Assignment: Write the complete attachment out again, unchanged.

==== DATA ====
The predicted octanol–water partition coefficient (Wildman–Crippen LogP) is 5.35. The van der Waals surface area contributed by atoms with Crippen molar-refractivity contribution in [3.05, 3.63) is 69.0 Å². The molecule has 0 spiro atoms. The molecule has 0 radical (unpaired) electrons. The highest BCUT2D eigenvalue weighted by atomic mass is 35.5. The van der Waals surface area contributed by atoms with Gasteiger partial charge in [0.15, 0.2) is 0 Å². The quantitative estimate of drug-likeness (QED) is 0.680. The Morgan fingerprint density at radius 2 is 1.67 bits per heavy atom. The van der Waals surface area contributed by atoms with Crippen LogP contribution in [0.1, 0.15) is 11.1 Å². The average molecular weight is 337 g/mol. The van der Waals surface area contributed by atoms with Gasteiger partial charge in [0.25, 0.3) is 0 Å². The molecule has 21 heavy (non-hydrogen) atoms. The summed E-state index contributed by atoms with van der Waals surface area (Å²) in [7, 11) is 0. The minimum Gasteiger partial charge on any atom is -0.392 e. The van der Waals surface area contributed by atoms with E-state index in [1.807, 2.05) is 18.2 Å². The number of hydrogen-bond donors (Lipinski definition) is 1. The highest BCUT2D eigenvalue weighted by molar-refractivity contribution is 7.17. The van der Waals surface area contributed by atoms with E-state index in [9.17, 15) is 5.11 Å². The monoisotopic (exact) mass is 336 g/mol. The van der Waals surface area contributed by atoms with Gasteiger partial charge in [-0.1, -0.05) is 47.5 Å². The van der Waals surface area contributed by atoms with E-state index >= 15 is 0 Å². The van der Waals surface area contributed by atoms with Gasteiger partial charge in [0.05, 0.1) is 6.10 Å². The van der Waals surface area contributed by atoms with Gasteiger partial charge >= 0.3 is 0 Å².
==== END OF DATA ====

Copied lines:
The predicted octanol–water partition coefficient (Wildman–Crippen LogP) is 5.35. The van der Waals surface area contributed by atoms with Crippen molar-refractivity contribution in [3.05, 3.63) is 69.0 Å². The molecule has 0 spiro atoms. The molecule has 0 radical (unpaired) electrons. The highest BCUT2D eigenvalue weighted by atomic mass is 35.5. The van der Waals surface area contributed by atoms with Gasteiger partial charge in [0.15, 0.2) is 0 Å². The quantitative estimate of drug-likeness (QED) is 0.680. The Morgan fingerprint density at radius 2 is 1.67 bits per heavy atom. The van der Waals surface area contributed by atoms with Crippen LogP contribution in [0.1, 0.15) is 11.1 Å². The average molecular weight is 337 g/mol. The van der Waals surface area contributed by atoms with Gasteiger partial charge in [0.25, 0.3) is 0 Å². The molecule has 21 heavy (non-hydrogen) atoms. The summed E-state index contributed by atoms with van der Waals surface area (Å²) in [7, 11) is 0. The minimum Gasteiger partial charge on any atom is -0.392 e. The van der Waals surface area contributed by atoms with E-state index in [1.807, 2.05) is 18.2 Å². The number of hydrogen-bond donors (Lipinski definition) is 1. The highest BCUT2D eigenvalue weighted by molar-refractivity contribution is 7.17. The van der Waals surface area contributed by atoms with E-state index in [9.17, 15) is 5.11 Å². The monoisotopic (exact) mass is 336 g/mol. The van der Waals surface area contributed by atoms with Gasteiger partial charge in [-0.1, -0.05) is 47.5 Å². The van der Waals surface area contributed by atoms with E-state index >= 15 is 0 Å². The van der Waals surface area contributed by atoms with Gasteiger partial charge in [0.05, 0.1) is 6.10 Å². The van der Waals surface area contributed by atoms with Gasteiger partial charge >= 0.3 is 0 Å².